Why invest in natural coloured diamonds?
There are many reasons to consider investing in natural coloured diamonds. These material assets make for an ideal safeguard against volatile markets. Natural coloured diamonds are proven to offer generous returns and, as the most concentrated form of wealth on the planet, they are easy to transport, protect and conceal.
Natural coloured diamonds are the rarest, most concentrated form of wealth on the planet. With shrinking supply, demand has continued to drive value over the past four decades. These exceptional stones grew in popularity after being seen fashioned on celebrities like Halle Berry and Jennifer Lopez. Record-breaking bids, such as a blue moon diamond that sold at Sotheby’s auction house for $48.6 million USD in 2015, have this relatively young but incredibly potent investment market piquing investor interest.
The following sections provide a basic knowledge of the natural coloured diamond investment market as well as some real-world examples and tips for taking the next step toward adding these precious gems to your investment portfolio or personal collection.
Material assets that meet expectations
Material or “hard” assets are important to include in your investment portfolio. In an unsure global economy, liquid assets like stocks, equity and mutual funds do not always provide stable returns. Material assets are becoming a more common means of storing wealth.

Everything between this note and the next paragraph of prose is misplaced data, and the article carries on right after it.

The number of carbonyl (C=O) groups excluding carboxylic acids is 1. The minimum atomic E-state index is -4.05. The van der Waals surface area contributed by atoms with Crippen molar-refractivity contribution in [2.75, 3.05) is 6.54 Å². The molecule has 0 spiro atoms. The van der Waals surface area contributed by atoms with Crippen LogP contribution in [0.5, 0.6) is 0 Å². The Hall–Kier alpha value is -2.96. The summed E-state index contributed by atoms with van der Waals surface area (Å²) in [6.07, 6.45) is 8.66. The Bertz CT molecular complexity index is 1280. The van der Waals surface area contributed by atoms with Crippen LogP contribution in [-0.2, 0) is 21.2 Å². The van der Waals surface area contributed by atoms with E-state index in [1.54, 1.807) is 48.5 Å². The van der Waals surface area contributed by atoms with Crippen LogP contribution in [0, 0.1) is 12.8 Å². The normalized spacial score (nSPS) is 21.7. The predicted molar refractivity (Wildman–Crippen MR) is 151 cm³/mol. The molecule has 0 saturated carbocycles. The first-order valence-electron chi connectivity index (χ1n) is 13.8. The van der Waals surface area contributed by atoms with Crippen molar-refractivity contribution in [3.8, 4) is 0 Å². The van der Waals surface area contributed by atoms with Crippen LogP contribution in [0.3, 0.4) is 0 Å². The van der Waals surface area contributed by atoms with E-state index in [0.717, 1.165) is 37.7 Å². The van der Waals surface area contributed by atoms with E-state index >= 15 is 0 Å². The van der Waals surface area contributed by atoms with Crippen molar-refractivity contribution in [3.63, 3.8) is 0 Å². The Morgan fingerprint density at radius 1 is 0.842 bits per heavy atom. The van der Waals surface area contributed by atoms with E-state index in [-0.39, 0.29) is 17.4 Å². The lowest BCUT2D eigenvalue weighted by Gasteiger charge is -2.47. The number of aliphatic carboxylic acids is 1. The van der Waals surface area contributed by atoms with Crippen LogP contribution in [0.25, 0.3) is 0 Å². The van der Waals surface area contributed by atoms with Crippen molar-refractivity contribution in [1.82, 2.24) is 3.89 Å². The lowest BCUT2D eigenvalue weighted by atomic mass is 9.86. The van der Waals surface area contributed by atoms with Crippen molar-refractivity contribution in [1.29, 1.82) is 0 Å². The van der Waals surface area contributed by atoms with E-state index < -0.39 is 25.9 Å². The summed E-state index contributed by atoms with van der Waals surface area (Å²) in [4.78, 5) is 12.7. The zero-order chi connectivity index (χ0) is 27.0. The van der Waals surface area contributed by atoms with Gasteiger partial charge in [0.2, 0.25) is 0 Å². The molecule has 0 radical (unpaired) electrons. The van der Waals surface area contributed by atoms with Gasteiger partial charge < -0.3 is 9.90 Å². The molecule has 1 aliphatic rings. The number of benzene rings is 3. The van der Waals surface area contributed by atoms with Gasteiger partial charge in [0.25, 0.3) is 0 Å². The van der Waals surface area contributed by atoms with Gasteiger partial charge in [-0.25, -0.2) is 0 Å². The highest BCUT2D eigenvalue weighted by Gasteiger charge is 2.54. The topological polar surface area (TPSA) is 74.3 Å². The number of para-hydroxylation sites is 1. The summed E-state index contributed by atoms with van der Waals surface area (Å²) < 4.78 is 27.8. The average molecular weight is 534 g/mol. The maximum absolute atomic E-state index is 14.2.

Mass inflation and excessive printing of money is a threat to the value of currency. To counter this, investors are increasingly moving more of their financial holdings into tangible hard assets.
In recent years, more practical and enjoyable material assets have become popular, such as fine art and precious jewellery. Despite the aesthetic appeal of jewellery, the most economic treasure investments are rare loose gemstones.
Natural coloured diamonds are an alternative, non-market-correlated material asset. Like fine art, diamonds are authentic and cannot be overproduced. These assets are not officially priced on any global market index. They get their true value from their rarity.
This makes natural coloured diamonds an ideal hedge or safeguard against inflation. Prices for these diamonds have historically risen with inflation.
Diamonds and The Great Recession
During the 2008 economic crisis, known as “The Great Recession” or “The Sub-Prime Mortgage Crisis,” property values plummeted by upwards of 75 per cent. In the US and Canada, retirement funds shed more than half their value. The global economy was collapsing and nearly every asset in the world was negatively affected — except natural coloured diamonds. Unbelievably, these diamonds continued to break records at auctions in 2008. The appreciation of natural coloured diamonds during The Great Recession shows how they can hold up against volatile conditions.
Reliable returns and generous gains